Many of the recording companies using Merging’s professional products are in the forefront of providing a large catalogue of true high-resolution audio downloads. These are typically in DSD or DXD and many of them will feature the multichannel DSD files previously used for SACD releases. As the company reveals, “Merging is forming a dynamic partnership with a growing number of these content providers, to jointly promote the benefits of the listening to the music as the artists intended. Special deals for NADAC purchasers will be announced as they are made available.” 

NADAC covers PCM formats up to 24-bit/384kHz and DSD up to DSD256. It has AES/EBU and SPDIF digital inputs for use with CD players, CD transports or other devices up to 192kHz. An Ethernet interface is provided for use with computer based digital audio systems for carrying through ASIO on Windows and CoreAudio with DoP on MacOS, in resolutions up to 384kHz, DXD and DSD256. This uses the RAVENNA protocol that Merging Technologies helped to develop for high sampling rate applications and allows very robust and accurate transfer of the digital audio data from the computer to NADAC.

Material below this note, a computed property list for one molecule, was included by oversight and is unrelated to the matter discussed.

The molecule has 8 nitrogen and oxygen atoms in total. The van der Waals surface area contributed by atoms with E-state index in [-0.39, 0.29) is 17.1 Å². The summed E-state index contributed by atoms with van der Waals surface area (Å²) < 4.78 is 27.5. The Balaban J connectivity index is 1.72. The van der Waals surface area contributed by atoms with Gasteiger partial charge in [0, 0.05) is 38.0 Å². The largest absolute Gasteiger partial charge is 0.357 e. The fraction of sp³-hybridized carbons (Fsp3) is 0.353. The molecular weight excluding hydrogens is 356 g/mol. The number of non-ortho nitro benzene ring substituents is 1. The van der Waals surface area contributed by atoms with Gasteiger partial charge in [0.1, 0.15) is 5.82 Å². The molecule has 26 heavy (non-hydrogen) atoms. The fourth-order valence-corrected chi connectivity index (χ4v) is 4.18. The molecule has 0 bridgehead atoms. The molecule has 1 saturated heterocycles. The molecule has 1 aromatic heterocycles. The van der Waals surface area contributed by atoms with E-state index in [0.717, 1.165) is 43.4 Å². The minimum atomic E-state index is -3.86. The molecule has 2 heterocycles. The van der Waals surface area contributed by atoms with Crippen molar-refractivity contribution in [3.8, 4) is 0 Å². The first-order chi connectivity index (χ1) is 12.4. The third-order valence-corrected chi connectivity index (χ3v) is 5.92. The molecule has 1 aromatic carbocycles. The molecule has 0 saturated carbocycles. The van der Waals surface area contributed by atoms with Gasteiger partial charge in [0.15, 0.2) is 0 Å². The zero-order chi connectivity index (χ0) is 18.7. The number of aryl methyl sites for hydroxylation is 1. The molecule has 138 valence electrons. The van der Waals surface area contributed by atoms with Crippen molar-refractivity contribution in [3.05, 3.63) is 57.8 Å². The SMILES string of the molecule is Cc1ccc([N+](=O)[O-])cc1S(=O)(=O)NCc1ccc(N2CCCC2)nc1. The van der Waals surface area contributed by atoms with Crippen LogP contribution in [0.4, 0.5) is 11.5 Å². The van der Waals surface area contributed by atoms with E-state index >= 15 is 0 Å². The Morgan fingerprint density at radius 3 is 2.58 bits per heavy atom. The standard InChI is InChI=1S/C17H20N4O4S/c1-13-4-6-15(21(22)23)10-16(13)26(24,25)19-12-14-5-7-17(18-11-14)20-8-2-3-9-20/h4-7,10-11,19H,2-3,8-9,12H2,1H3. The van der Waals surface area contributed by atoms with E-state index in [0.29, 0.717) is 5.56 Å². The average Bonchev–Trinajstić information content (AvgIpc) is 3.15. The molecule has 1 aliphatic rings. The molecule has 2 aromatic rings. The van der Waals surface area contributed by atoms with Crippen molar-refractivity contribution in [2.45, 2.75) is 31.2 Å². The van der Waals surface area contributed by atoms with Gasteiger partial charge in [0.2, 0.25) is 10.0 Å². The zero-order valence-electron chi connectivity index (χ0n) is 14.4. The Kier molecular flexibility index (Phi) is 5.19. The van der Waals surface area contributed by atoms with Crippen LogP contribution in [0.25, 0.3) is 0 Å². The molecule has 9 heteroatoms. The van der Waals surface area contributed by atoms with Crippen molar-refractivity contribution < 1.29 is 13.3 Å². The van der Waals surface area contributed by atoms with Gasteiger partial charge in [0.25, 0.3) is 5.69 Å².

The data is stored in a large buffer memory in the NADAC and then clocked out by the unit’s precision internal clock. This and the RAVENNA protocol’s ultra-stable Precision Time Protocol (IEEE 1588) eliminates the cable and jitter related problems associated with conventional digital audio interfaces.